One of the most aggressive kinds of brain cancer is also one of the most common. Researchers may have found a way to battle Glioblastoma multiforme (GBM).
A research team has identified a key component in the biology that drives many aggressive glioblastomas. This discovery may lead to new therapies for a disease that currently offers few treatment options.
Drugs could be developed to treat cancers that have too much of a protein known as PDGFR-alpha, which is overexpressed in a large proportion of GBMs. Patients who have too much of this protein usually have lower survival rates.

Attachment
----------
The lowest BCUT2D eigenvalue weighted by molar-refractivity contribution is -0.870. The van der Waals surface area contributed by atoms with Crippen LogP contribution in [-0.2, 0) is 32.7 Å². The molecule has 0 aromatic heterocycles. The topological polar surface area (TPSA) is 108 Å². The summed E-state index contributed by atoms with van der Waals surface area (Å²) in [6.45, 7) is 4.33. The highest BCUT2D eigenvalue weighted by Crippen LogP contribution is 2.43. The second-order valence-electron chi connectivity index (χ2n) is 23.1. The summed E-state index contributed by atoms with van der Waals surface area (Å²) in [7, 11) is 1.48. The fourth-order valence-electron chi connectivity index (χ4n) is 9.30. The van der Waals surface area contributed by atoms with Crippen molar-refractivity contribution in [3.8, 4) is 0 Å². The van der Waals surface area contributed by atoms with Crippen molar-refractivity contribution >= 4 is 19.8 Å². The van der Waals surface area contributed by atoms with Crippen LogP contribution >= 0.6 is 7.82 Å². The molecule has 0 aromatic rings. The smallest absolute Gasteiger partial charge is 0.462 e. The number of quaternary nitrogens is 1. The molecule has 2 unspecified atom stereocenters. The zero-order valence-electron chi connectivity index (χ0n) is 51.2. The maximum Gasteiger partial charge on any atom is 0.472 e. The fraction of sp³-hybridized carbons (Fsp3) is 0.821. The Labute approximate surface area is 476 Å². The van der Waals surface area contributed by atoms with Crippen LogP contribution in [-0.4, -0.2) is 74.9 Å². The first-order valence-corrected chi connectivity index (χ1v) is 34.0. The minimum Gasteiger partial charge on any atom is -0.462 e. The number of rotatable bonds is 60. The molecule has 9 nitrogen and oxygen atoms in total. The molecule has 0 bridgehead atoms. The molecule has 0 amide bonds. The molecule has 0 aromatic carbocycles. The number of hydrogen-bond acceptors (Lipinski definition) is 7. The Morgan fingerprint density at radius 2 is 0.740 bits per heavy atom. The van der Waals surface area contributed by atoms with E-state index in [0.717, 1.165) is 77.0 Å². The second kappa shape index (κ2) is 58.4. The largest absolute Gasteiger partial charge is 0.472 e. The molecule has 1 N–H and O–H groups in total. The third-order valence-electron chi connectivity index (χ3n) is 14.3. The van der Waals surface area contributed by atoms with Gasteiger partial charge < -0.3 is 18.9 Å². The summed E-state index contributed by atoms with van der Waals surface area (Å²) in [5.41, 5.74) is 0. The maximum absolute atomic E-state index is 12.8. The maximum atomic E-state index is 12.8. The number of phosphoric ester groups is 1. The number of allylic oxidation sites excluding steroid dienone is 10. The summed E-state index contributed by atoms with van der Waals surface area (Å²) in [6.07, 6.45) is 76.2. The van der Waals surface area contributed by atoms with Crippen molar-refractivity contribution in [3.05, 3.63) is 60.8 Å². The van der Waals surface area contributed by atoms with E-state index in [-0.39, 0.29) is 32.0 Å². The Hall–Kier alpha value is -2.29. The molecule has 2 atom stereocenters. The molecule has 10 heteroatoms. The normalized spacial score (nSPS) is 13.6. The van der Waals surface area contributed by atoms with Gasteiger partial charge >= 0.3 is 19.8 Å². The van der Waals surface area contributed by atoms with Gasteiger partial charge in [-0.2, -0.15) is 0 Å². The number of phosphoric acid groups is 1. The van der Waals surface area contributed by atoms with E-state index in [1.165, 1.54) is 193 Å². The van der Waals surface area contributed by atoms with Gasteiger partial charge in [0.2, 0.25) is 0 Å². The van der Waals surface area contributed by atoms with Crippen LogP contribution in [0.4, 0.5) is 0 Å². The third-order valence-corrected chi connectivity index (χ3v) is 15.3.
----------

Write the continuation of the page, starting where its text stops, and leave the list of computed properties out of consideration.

The study was designed and led by Bo Hu and Shi-Yuan Cheng of the University of Pittsburgh Cancer Institute. They found that PDGFR-alpha activity in gliblastoma cells triggered "a signaling cascade" that resulted in tumor cell growth and invasion.
By targeting one of these mechanisms, PDGFR-alpha was essentially shut down so that it could not promote tumor growth, invasion or survival.
This research was published in the November issue of the Journal of Clinical Investigation.